He layes before him that there remaines now no other liberty in the Subject but to professe blasphemous opinions, to revile and tread underfoot Magistracy, to murther Magistrates, to oppresse and undoe all that are not like minded with us. Forgetting in the mean while himself to be in the head of a mixt Rabble, part Papists, part Fugitives, and part Savages, guilty in the highest degree of all these Crimes. What more blasphemous not opinion but whole Religion then Popery, plung’d into Idolatrous and Ceremoniall Superstition, the very death of all true Religion; figur’d to us by the Scripture it selfe in the shape of that Beast, full of the names of Blasphemy, which wee mention to him as to one that would be counted Protestant, and had his breeding in the house of a Bishop. And who are those that have trod under foot Magistracy, murder’d Magistrates, oppress’d & undone all that syded not with them, but the Irish Rebels, in that horrible Conspiracy, for which Ormond himselfe hath either been or seem’d to be their enemy; though now their Ringleader. And let him aske the Jesuitea about him whether it be not their known Doctrine and also practise, not by faire and due processe of Justice to punish Kings and Magistrates, which we disavow not, but to murder them in the basest and most assassinous manner, if thir Church-Interest so require. There will not need more words to this Windy Railer, convicted opnly of all those Crimes which he so confidently and yet falsely charges upon others.

We have now to deale, though in the same Country, with another sort of Adversaries, in show farr different, in substance much what the same. These write themselves the Presbytery of Belfast, a place better known by the name of a late Barony, then by the same of these mens Doctrine or Ecclesiasticall Deeds; whose obscurity till now never came to our hearing. And surely wee should think this their Representment farr beneath considerable, who have neglected and past over the like unadvizednesse of their fellowes in other places more neer us, were it not to observe in some particulars the Sympathy, good Intelligence, and joynt pace which they goe in the North of Ireland, with their Copartning Rebels in the South, driving on the same Interest to loose us that Kingdome, that they may gaine it themselves, or at least share in the spoile: though the other be op’n enemies, these pretended Brethren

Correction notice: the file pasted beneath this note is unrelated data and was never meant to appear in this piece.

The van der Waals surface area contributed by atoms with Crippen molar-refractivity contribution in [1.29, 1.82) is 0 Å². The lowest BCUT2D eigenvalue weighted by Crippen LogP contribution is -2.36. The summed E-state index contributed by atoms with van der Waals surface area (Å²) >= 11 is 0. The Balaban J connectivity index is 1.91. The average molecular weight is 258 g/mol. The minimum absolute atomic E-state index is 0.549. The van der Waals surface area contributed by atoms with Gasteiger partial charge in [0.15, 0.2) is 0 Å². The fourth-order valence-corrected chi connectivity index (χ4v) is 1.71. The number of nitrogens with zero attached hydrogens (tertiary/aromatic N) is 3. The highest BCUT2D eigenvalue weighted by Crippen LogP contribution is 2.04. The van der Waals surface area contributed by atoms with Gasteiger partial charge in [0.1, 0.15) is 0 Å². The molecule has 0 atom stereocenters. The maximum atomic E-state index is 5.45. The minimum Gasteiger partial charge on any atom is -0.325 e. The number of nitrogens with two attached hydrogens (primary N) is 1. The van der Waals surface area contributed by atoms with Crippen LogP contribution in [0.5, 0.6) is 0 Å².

The Introduction of their Manifest out of doubt must be Zealous; Their Duty, they say, to God and his people, over whom he hath made them Overseers, and for whom they must give accompt. What meane these men? is the Presbytery of Belfast, a small Town in Ulster, of so large extent that their voyces cannot serve to teach duties in the Congregation which they oversee, without spreading and divulging to all parts farr beyond the Diocesse of Patrick, or Columba, their writt’n Representation, under the suttle pretence of Feeding their owne Flock? Or doe they think to oversee or undertake to give an accomht for all to whom their paper sends greeting? St. Paul to the Elders of Ephesus thinks it sufficient to give charge that they take heed to themselves and to the Flocke, over which they were made overseers; beyond those bounds hee inlarges not their Commission. And surely when we put down Bishops, and put up Presbyters, which the most of them have made use of to enrich and exalt themselvee, and turn the first heele against their Benefactors, we did not think that one Classick Fraternity so obscure and so remote, should involve us and all State affairs within the Censure and Jurisdiction of Belfast, upon pretence of overseeing their own charge.

Wee very well know that Church Censures are limited to Church matters, and these within the compasse of their own Province, or to say more truly of their own Congregation: that affaires of State are not for their Medling, as we could urge ev’n from their own Invectives and Protestations against the Bishops, wherein they tell them with much fervency, that Ministers of the Gospell, neither by that function nor by any other which they ought accept, have the least Warrant to be Pragmaticall in the State.

And surely in vain were Bishops for these and other Causes forbid to fit and vote in the Hous, if these men out of the house, and without vote shall claim and be permitted more license on their Presbyteriall stooles, to breed continuall disturbance by interposing in the Common Wealth. But seeing that now, since their heaving out the Prelats to heave in themselves, they devise new wayes to bring both ends together which will never meete, that is to say their former Doctrine with their present doings, as that they cannot else teach Magistrates and Subjects their duty, and that they have besides a Right themselves to speake as Members of the Common Wealth, Let them know that there is a wide difference between the generall exhortation to Justice and Obedience, which in this point is the utmost of their Duty, and the State disputes wherein they are now grown such busie Bodies, to preach of Titles, Interests, and alterations in government: more then our Saviour himselfe, or any of his Apostles ever took upon them, though the Title both of Caesar and of Herod, and what they did in matters of State might have then admitted controversie anough.